• FP: FADA >30 U/l with the effusion fulfilling the criteria for NTPE classification as defined above.

Calculation of PPV

The PPV of FADA was calculated as: PPV = TP/[TP + FP].

Statistical analysis

Data were analysed using Statistica (version 11.0). Continuous data are expressed as means (± standard deviations (SDs)). One-way analysis of variance (ANOVA) was employed and p<0.05 was considered significant.



A total of 614 FADA results were requested from within the hospital during the study period; 263 of these were high (>30 U/l). After exclusion of 25 empyematous specimens, 61 requests without corresponding TB microscopy and culture results, 12 duplicate results and 6 lost hospital records, a total of 159 results were then analysed. There were 133 (83.6%) TPE and 26 (16.4%) NTPE, the latter giving FADA a PPV of 83.6% for PTB. Males and females were equally distributed in both groups. A significantly younger age distribution was observed in the TPE group (Fig. 1). Table 1 shows a summary of the mean age and frequency of the 159 results according to aetiological classification and gender.





Employing the lymphocyte/neutrophil ratio, there was a slight but non-significant increase of the PPV of FADA to 89%. The mean (±SD) FADA level in the TPE group was 76.4 (±29.1) U/l and slightly higher than that of the NTPE group 74.1 (±54.9) U/l. This difference was, however, not significant (Fig. 2).



TB culture was positive in 75 (56.4%) of the TPE group (TPE-I), in the remaining 58 (43.6%) TB culture-negative samples, classification as TPE was based on the fulfilment of criteria for TPE-II. Using microscopy techniques for AFB without culture, only 13 (9.8%) cases of TPE were positive.

The HIV status was available for 118 (74.2%) patients, 56 (47.5%) of these were HIV-positive. Analysis of HIV/TB co-infection showed that a significantly higher number of 52 (93%) HIVpositive patients were TB-positive compared with 52 (84%) HIV-negative patients who were TB-positive (p<0.05). One-way ANOVA for FADA levels and HIV status showed a mean (±SD) FADA of 74.4 (±36.3) U/l in HIV-positive patients and this was lower than the mean (±SD) FADA of 78.7 (±32.7) U/l observed in the patients who were HIVnegative. This difference was, however, not statistically significant (Fig. 3).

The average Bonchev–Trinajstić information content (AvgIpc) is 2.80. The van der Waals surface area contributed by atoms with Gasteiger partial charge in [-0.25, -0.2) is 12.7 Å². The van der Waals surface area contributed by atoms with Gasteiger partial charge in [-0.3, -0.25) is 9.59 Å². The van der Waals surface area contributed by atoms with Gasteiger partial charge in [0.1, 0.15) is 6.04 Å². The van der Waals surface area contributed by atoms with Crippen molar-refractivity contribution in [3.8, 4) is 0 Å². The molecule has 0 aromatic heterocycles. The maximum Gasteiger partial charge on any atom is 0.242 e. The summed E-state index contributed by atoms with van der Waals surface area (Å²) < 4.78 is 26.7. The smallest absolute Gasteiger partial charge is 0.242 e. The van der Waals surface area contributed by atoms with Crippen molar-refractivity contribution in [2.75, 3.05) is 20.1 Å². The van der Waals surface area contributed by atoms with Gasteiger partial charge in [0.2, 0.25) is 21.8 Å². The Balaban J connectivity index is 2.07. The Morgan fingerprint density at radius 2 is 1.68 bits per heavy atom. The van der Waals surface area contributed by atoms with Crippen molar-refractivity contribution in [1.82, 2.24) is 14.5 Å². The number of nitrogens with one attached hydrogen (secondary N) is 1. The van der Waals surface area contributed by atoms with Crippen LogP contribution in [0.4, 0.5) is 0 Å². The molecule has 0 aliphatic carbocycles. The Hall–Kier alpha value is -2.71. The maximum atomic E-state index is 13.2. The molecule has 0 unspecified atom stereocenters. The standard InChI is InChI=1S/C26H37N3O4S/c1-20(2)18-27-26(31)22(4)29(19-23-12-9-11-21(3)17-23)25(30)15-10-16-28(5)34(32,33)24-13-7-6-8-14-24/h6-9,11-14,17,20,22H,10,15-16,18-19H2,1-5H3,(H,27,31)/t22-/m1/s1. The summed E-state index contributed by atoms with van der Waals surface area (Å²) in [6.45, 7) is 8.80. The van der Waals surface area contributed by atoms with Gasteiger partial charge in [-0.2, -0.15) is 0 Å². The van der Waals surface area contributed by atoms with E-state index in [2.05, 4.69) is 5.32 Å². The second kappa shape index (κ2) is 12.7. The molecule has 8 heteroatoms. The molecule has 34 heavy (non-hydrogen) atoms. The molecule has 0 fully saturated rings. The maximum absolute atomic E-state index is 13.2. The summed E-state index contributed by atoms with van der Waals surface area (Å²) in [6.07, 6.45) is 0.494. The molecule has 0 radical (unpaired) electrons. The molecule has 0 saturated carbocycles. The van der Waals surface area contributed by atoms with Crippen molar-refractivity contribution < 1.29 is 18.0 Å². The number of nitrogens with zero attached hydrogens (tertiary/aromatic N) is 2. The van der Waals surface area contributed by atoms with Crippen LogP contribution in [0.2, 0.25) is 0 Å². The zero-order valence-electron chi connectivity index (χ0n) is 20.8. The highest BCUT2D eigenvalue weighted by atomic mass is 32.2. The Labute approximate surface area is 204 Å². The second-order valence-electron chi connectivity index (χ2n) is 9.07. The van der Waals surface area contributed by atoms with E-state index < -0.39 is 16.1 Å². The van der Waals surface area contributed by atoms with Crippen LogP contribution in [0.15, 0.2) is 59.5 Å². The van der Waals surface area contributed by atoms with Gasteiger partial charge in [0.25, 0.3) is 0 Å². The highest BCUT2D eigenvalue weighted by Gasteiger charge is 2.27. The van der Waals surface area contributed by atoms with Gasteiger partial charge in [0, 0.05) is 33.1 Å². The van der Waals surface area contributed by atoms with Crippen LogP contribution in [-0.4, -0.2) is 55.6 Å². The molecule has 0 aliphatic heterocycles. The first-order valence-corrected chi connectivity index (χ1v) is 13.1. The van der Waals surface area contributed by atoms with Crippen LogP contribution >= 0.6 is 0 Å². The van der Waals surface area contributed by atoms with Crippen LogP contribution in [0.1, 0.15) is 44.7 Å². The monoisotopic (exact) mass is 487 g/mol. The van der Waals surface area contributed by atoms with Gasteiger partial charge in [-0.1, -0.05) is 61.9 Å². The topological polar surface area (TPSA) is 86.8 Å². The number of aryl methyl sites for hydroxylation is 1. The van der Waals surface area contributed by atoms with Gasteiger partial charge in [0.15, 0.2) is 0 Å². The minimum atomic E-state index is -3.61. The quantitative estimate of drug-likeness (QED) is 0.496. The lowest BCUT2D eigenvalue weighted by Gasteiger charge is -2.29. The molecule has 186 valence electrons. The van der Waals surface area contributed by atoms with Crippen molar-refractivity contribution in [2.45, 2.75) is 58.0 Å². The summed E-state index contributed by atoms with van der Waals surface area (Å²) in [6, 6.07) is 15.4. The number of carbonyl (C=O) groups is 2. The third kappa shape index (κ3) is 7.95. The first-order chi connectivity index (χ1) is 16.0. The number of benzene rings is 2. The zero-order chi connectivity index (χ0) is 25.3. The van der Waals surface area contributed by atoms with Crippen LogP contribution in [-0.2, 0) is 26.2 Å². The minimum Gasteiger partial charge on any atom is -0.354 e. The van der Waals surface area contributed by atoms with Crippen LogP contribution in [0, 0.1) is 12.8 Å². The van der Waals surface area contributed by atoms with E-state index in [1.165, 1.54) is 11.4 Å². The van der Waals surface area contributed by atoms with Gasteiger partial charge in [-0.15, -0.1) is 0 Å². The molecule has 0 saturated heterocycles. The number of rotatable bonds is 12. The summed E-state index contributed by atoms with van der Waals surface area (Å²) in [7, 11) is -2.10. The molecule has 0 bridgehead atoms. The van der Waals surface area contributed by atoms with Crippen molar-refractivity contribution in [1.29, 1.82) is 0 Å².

The diagnosis of PTB is challenging due to the poor performance of the current gold standard for TB diagnosis - TB culture. Elevated FADA levels have been used as a fast and convenient adjunct diagnostic tool for PTB, particularly in areas with high TB burden. However, other conditions may also cause an increase in FADA levels with a negative TB culture. An effusion may be reactive, in which case the TB culture would be negative due to the absence of bacilli. The effusion may be paucibacillary in nature and the decontamination step performed prior to culture may decrease the number of bacilli, further decreasing the sensitivity of TB culture, resulting in a false-negative. Quality control procedures are put in place for TB culture, using an M. tuberculosis H37RV strain as a positive control and phosphate buffer as a negative control with every batch of specimens at our laboratory. In response to queries from clinicians concerning many TB culture-negative results with high FADA results, we reviewed all high FADA results generated over the study period. Our main objectives were to assess the PPV of FADA for PTB and to determine the conditions that cause FPs and the demographic characteristics of TPE and NTPE with high FADA levels.